Some readers posting in forums have complained that the sample code has evidently not been fully tested on all platforms, nor in all Web browsers. Since few if any reviewers would have the time, resources, or inclination to verify these claims, it should suffice to simply bear in mind that the script output and other behavior detailed in the book might not exactly match those experienced during one's own usage of the code.

The fact that there were several cooks in the kitchen brewing up this particular book, is obvious from the way that the code formatting is not consistent throughout the book, as well as the variety of problem-solving styles. Fortunately, neither weakness is of much consequence, and the latter might even be considered a "feature," as it allows the reader to see how a number of veteran PHP developers approach solving a problem.

Most technical works written by a team of authors, end up as excessive "doorstops" that are often frustrating to read as a result of the wildly inconsistent writing and coding styles, to say nothing of the material often being out of date as a result of the long production time needed by the publisher. The opposite case can be even worse, when a publisher releases a book that was clearly thrown together as quickly as possible to capitalize upon a hot new trend in technology. Thankfully, PHP Hacks keeps the style differences to a minimum, and benefits from having a lead author responsible for the book as a whole.

Some programming purists may take issue with the use of the term "hack" used as a synonym for a small PHP application or the use of such for solving a problem, since the majority of the PHP scripts in the book do not involve any programming or problem-solving that would be considered notably clever or elegant. Yet the misuse of the term seems to be spreading, and is not limited to this particular book ; another example of marketing overpowering stability of language. In the preface of PHP Hacks, the author explains that he uses the term in the positive sense of creative participation, to help reclaim it from its popular usage in place of the more traditional term "cracking," i.e., breaking into systems.

Yet aside from these complaints, PHP Hacks is a worthy title that offers explanations and source code for many valuable site-enhancing applications, testing and code generation techniques, and critical e-commerce safeguards. I recommend this book to any PHP developer who would like to add to their Web sites' capabilities, as well as their knowledge of what PHP can do.

Michael J. Ross is a freelance writer, computer consultant, and the editor of the free newsletter of PristinePlanet.com."


You can purchase PHP Hacks: Tips & Tools for Creating Dynamic Websites from bn.com. Slashdot welcomes readers' book reviews -- to see your own review here, read the book review guidelines, then visit the submission page.
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PHP Hacks

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  • Hacks? (Score:3, Insightful)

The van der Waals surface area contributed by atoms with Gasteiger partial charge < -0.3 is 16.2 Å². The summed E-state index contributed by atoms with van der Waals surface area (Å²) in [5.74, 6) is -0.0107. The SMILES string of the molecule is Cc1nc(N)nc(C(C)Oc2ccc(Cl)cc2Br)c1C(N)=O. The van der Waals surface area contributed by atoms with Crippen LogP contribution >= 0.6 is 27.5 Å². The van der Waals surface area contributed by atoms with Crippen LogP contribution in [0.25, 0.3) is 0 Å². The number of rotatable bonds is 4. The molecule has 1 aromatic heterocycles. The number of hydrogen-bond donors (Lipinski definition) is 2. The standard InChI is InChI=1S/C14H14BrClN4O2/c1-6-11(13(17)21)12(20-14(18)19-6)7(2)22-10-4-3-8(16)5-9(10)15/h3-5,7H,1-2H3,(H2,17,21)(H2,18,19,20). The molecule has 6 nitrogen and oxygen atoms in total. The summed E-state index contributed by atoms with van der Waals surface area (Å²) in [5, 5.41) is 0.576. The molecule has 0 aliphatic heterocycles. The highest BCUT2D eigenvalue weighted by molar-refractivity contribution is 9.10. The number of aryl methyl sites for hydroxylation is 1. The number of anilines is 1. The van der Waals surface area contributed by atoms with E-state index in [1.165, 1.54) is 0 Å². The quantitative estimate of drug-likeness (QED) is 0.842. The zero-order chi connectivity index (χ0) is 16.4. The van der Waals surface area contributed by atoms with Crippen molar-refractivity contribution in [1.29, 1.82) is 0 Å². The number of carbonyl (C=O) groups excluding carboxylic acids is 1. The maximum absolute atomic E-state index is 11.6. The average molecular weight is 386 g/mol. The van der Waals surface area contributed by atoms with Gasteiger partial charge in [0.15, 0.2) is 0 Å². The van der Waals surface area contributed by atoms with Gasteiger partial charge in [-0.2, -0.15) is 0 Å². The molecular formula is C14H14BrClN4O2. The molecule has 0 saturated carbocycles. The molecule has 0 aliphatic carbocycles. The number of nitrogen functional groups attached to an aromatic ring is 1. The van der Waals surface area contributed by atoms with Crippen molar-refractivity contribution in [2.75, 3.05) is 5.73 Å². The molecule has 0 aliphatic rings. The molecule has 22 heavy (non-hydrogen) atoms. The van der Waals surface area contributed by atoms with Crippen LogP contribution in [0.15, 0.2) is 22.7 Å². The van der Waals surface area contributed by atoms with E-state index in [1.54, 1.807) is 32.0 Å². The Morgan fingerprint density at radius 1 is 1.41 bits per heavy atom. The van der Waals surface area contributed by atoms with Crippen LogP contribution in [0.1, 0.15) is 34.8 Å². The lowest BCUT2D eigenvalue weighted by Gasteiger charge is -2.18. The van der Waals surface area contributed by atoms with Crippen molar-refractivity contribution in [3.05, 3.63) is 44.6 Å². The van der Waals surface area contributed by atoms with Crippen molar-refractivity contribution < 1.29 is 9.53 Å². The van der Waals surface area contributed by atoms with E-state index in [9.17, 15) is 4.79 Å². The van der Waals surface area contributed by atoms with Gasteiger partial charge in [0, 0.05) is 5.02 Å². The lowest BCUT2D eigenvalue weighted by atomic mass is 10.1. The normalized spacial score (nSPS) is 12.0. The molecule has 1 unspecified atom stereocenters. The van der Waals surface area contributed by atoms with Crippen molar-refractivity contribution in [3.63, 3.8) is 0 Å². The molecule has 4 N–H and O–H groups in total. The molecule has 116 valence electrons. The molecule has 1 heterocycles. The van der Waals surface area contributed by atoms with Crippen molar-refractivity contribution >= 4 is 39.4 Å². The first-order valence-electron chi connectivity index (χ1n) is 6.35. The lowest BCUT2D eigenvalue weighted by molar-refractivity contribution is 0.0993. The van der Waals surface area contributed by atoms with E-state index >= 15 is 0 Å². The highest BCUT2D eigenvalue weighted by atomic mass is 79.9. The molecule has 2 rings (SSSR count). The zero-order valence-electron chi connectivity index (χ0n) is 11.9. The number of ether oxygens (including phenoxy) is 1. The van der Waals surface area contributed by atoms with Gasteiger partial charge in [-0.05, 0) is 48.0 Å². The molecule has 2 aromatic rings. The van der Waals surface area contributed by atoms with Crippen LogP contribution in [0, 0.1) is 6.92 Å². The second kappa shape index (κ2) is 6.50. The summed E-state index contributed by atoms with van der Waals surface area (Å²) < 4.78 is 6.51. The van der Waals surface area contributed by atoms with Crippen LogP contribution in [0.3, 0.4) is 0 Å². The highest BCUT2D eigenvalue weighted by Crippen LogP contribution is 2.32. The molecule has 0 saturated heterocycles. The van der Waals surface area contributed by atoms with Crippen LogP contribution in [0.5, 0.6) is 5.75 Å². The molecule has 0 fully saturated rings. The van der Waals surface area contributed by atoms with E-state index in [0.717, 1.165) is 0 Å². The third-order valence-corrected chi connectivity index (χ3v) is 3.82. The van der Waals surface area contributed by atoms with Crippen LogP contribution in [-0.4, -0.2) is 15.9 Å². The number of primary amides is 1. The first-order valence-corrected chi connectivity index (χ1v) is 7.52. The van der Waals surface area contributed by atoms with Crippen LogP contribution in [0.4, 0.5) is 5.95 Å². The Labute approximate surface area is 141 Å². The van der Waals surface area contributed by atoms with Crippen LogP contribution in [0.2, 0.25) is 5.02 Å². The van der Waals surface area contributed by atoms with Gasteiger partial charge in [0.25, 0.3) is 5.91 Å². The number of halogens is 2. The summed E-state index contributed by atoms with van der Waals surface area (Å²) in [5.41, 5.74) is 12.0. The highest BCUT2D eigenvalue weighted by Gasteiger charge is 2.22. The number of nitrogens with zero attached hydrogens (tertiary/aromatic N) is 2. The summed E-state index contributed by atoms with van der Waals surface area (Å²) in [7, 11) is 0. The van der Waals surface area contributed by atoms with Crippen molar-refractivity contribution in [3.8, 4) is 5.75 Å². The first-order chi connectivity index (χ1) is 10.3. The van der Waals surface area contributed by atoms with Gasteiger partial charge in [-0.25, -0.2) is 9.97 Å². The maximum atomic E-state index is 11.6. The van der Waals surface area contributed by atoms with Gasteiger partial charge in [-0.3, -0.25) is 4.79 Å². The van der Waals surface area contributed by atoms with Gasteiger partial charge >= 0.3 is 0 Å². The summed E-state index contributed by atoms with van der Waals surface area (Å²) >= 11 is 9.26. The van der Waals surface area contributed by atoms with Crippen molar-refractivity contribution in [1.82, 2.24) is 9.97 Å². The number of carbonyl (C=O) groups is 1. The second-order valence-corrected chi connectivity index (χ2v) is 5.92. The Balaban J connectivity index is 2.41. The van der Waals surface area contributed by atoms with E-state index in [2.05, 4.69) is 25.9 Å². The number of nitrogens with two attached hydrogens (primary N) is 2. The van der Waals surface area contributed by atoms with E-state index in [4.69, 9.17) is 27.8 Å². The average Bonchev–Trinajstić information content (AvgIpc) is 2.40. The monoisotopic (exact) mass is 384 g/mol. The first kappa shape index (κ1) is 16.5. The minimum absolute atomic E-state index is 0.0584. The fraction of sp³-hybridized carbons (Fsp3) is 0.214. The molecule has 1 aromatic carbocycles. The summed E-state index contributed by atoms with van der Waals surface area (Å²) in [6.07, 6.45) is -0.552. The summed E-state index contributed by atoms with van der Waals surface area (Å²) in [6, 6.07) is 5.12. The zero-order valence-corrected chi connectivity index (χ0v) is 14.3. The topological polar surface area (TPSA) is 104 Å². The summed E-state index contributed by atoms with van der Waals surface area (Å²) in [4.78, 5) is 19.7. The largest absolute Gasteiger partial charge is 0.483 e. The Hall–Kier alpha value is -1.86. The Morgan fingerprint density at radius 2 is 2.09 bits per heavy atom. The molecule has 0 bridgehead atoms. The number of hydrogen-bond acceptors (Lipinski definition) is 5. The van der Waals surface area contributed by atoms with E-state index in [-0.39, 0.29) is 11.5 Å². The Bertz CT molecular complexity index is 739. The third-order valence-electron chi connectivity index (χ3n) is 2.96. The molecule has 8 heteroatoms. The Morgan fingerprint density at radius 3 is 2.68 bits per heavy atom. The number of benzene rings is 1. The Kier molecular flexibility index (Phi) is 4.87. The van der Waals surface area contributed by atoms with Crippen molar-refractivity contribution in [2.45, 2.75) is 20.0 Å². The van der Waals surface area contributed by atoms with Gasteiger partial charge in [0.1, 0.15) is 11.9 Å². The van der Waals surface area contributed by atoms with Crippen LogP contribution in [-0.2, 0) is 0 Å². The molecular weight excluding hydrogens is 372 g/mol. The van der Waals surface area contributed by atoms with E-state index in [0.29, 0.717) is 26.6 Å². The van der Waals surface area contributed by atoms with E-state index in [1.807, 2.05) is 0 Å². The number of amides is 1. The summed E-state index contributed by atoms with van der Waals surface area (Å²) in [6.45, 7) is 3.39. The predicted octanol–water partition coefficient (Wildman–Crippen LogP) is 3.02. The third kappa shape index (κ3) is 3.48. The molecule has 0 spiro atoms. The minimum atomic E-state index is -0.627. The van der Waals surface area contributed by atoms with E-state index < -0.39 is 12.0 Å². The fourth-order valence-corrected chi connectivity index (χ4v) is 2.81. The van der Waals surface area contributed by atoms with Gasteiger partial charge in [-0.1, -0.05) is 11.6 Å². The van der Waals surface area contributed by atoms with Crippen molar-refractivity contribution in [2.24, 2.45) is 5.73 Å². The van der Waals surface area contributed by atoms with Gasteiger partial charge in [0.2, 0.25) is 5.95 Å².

by mikeal (968191) on Wednesday July 05, 2006 @05:24PM (#15663070)
    What defines a "hack" these days.

    Maybe I'm a bit bitter, and even at the risk of sounding like a troll I'm just gonna say it, isn't writing ANY decent amount of php kind of a hack.

    Personally I'm a django fan, I really respect the rails kids for what they are doing too. Once you start doing web development in a real dynamic language you realize that web development in php in most cases IS a hack.

    I've written lots of php over the years, and I'm so glad to know that I NEVER HAVE TO DO IT AGAIN. Unlike in other languages the "hacks" in php tend to be a necessity for doing development in the language. I've really tried to write "clean" code in php and it's just not possible for any project of a decent size.

    Any disagreements?
  • You do (Score:5, Insightful)

    by Unski (821437) on Wednesday July 05, 2006 @05:31PM (#15663112) Journal
    it's just the fashion at the moment. Bashing Java is a classic, but PHP, like 80's ra-ra skirts and lip gloss, goes in and out of fashion constantly. Just stick to praising R-o-R, that'll keep the karma nice n' safe.
  • Re:Hacks? (Score:1, Insightful)

    by Anonymous Coward on Wednesday July 05, 2006 @05:41PM (#15663194)
    I disagree, you probably just couldn't figure out "how to" hack it to make it work for big projects.
  • by Nos. (179609) <andrew@th[ ]rrs.ca ['eke' in gap]> on Wednesday July 05, 2006 @05:42PM (#15663204) Homepage

    Yup, but this comes down to what all dicussions do when a PHP topic is posted to slashdot. Is it the fault of the language when a lot of open source applications are written poorly? There have been very few vulnerabilites in PHP, but lots in apps like Mambo, *Nuke, phpBB, etc.

    I like PHP, I can develop stuff very quickly in it, and I know how to secure code against CSS, SQL-Injection, etc. There are shortcomings with it, like basically every other language, but I don't think the fact that all these application with vulnerabilities should be a direct reflection on the language itself.

  • by dedazo (737510) on Wednesday July 05, 2006 @06:19PM (#15663393) Journal
    Is it the fault of the language when a lot of open source applications are written poorly?
    Why not? That's the reason why Visual Basic was considered "worthless", as if it were inherently impossible to create something useful (well documented, maintainable, stable, etc) with it.

    Not that I agree with either view, but it seems to me PHP is no better than Visual Basic in this regard.